From there you continue on as Ellie and things progress how you would expect as Ellie journeys across Seattle brutally murdering all within her path and things do get incredibly bleak at times. However, about the 10 hour mark (the middle essentially) when you feel you are coming towards the moment you’ve been waiting for, you are forced into changing your perspective and I emphasis the word, forced. The roles change entirely and it is a direction I personally detested. Everything you have been building towards and are committed to is turned on it’s head and quickly it becomes clear that Naughty Dog are attempting to sway you towards salvation and ultimately, some sort of newfound moral forgiveness.
This may have been more acceptable if the perspective change wasn’t almost entirely rooted in an extremely unlikable character, exposition that feels contrived and unfaithful to the first game and a backstory that just doesn’t work or evoke much of an emotional response due to the earlier devastating conflict we witnessed. To add to this, we are then presented with an almost identical 10 hour pathway to more brutality that becomes increasingly tedious and uninteresting as it progresses. In simplest terms, when Ellie disappears from the foreground, The Last Of Us: Part II loses everything it attempted to achieve subjecting players to a 10 hour stint that feels more like an unwanted side quest or DLC. It is extremely disappointing stuff from a game hailed by the majority of critics as the defining game of the current generation.
Some supporting characters are fleshed out in likable ways during this 10 hour stint but to counteract this, you just don’t feel much care for their cause as it usually ends with those characters being killed off. Abby’s awkward love interest, Owen, is probably the most likable of the bunch for Owen see’s that everything he is doing is just not worth it anymore. Owen seems to genuinely want to change his future and make the most of it while he can far and away in California but it is inevitably undercooked and serves very little purpose by The Last Of Us’ conclusion.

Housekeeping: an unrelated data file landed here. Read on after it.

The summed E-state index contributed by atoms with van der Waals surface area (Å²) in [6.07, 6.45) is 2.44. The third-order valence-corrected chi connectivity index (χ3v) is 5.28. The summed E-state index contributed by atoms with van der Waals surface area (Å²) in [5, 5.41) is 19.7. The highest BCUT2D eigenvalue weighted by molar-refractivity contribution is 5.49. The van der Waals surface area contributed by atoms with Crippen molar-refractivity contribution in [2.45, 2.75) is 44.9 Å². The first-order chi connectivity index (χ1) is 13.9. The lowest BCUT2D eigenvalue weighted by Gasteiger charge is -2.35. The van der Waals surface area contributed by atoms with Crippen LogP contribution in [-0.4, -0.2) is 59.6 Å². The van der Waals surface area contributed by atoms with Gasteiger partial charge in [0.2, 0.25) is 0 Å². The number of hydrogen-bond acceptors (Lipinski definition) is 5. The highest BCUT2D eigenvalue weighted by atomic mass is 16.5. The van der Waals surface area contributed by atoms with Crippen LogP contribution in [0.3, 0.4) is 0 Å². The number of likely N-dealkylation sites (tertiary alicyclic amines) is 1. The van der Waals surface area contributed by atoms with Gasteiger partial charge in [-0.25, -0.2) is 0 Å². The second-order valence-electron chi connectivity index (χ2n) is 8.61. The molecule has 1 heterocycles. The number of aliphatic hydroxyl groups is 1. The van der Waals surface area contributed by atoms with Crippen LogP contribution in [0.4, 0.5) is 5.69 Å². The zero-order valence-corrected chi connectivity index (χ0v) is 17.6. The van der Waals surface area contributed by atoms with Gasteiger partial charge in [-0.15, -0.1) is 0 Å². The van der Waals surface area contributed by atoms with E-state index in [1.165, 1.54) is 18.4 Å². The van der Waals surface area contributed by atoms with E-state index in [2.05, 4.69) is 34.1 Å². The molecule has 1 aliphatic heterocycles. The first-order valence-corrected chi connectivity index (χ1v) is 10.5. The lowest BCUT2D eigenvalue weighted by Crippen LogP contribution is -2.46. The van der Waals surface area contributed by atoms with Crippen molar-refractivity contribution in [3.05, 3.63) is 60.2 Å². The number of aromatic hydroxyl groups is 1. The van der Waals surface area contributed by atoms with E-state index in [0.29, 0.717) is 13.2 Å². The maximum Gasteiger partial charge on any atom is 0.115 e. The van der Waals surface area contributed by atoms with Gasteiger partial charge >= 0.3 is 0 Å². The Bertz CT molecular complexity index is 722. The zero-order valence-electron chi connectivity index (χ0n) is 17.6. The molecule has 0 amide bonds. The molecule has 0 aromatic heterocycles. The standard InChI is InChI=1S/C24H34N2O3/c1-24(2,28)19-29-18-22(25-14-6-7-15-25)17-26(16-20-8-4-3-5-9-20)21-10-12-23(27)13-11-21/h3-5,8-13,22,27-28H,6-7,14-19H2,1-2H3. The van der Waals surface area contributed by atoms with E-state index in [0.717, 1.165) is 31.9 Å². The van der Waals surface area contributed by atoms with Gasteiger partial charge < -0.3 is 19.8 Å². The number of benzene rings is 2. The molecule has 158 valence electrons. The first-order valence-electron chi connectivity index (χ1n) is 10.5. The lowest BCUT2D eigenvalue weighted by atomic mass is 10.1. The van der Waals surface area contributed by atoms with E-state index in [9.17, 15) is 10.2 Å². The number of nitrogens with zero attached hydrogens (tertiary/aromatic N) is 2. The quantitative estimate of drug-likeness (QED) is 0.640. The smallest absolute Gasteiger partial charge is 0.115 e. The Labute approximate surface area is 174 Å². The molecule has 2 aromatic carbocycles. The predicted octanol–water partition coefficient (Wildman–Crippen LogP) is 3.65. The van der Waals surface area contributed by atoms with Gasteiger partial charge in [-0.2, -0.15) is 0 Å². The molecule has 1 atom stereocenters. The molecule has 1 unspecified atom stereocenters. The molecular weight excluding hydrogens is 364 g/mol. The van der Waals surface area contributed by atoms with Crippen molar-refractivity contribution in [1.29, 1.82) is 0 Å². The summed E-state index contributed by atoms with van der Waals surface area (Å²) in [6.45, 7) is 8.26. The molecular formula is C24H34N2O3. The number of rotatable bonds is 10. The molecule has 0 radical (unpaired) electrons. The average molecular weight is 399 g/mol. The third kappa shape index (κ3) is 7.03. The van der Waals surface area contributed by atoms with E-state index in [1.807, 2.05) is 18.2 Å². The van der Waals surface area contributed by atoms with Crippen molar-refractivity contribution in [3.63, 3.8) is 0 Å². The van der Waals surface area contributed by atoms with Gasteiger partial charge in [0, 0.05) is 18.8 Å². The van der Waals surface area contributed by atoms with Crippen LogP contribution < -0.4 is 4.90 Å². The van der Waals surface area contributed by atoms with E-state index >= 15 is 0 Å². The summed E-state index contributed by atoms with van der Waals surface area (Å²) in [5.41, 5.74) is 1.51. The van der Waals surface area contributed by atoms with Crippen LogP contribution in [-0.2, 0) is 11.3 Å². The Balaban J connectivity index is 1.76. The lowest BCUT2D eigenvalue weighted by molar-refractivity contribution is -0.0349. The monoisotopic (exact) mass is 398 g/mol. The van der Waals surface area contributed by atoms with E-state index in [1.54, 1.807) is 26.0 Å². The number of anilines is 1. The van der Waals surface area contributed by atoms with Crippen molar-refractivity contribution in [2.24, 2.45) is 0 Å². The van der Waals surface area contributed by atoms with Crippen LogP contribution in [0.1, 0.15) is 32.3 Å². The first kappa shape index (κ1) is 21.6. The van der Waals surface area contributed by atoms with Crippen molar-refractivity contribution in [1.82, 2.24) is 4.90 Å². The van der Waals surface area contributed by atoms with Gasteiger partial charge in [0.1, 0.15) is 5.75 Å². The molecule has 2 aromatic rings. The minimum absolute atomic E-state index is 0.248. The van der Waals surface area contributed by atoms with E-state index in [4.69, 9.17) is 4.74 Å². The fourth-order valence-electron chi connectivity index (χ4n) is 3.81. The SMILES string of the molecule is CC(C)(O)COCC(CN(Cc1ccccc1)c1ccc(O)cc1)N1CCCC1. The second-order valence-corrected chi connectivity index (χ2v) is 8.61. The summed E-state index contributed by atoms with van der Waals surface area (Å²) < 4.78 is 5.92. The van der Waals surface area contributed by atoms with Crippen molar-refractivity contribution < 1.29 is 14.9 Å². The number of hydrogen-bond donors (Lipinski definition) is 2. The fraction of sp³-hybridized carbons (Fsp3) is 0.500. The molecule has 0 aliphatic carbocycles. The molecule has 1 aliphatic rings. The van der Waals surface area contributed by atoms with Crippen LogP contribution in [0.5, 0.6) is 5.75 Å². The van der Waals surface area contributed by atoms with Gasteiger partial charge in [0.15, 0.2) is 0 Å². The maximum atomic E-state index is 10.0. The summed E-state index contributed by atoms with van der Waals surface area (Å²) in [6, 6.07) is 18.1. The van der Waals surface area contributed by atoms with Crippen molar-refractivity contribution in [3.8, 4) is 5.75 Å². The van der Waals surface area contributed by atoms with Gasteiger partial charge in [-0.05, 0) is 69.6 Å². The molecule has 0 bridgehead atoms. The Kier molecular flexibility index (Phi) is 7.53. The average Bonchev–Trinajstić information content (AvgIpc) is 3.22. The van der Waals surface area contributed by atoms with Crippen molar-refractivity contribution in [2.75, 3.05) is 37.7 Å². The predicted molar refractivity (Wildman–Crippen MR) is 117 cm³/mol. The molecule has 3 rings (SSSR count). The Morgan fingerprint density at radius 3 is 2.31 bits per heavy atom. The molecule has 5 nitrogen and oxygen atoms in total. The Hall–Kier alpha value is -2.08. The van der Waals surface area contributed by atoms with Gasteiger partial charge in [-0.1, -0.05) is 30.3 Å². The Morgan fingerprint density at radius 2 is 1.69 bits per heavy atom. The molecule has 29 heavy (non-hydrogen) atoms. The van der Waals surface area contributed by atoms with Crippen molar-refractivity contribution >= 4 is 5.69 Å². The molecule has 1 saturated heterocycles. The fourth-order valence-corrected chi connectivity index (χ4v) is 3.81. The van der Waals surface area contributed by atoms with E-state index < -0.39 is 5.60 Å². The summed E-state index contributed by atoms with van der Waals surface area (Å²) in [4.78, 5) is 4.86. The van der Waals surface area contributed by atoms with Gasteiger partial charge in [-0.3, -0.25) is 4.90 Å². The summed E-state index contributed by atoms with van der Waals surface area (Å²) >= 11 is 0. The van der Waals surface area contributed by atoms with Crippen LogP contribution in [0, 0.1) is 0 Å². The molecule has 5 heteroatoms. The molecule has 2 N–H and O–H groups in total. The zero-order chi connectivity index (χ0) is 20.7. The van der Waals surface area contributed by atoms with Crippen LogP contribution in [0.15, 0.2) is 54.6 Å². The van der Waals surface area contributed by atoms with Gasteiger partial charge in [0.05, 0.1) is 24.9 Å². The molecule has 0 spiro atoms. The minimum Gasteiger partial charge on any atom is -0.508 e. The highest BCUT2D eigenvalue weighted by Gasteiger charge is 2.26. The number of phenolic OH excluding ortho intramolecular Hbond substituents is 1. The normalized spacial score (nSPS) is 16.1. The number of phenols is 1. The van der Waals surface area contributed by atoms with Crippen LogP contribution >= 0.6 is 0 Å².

The new change in perspective also concludes fairly poorly. Two separate timelines eventually merge together and result in yet another conflict that just doesn’t work. Naughty Dog puts you in a situation during this conflict where your only wish is to simply switch sides and change the outcome. Numerous times I just lay my controller down and refused to do anything watching the conflict end how one would hope only for your last checkpoint to reload and force you to endure an outcome you don’t want. By this point in The Last Of Us: Part II’s tale, I simply just wanted to stop playing as I felt anything I was positively taking from this tale was long gone and inevitably became a distant memory by the 20 hour mark. It is probably the first time I can safely say the actions and words of a video game demoralized me to the point of nearly giving up entirely.
After your second 10 hour stint comes to an end you are finally thrust back into control of Ellie as things come full circle and work towards that resolution we have all been waiting for. About another hour or so of gameplay ensues and we are finally rewarded with… nothing. Yes, you aren’t dreaming and your eyes are not deceiving you. We are rewarded with nothing.
For every conflict there should always be a resolution and with The Last Of Us: Part II we get that conflict as hard as it may have been to endure, we get a less than appealing middle but by it’s final push, we get no resolution whatsoever. The ending is simply devoid of any and all of the fundamentals that Naughty Dog has achieved with previous titles like Uncharted: Among Thieves and The Last Of Us. It is an ending that will be sure to infuriate many fans of the franchise condemning their involvement in any sort of sequel and may result in a couple of broken controllers as well.
The Last Of Us: Part II culminates in an end that feels utterly contrived and once again dismantles anything the first game may have achieved in favour of a newfound moral forgiveness and humane outlook. Naughty Dog’s writing hits rock bottom and consolidates very quickly that everything this game was marketed as was a lie. Every concern fans voiced about the preceding leaks were entirely justified as The Last Of Us: Part II crumbles under the weight of poor characterizations, run of the mill gameplay standards and impressively poor writing.
I feel for many years to come, The Last Of Us: Part II will be talked about as one of the most divisive moments in PlayStation’s entire history and to call it the ‘defining game of this generation’ is, and I don’t say this lightly, absolutely ludicrous.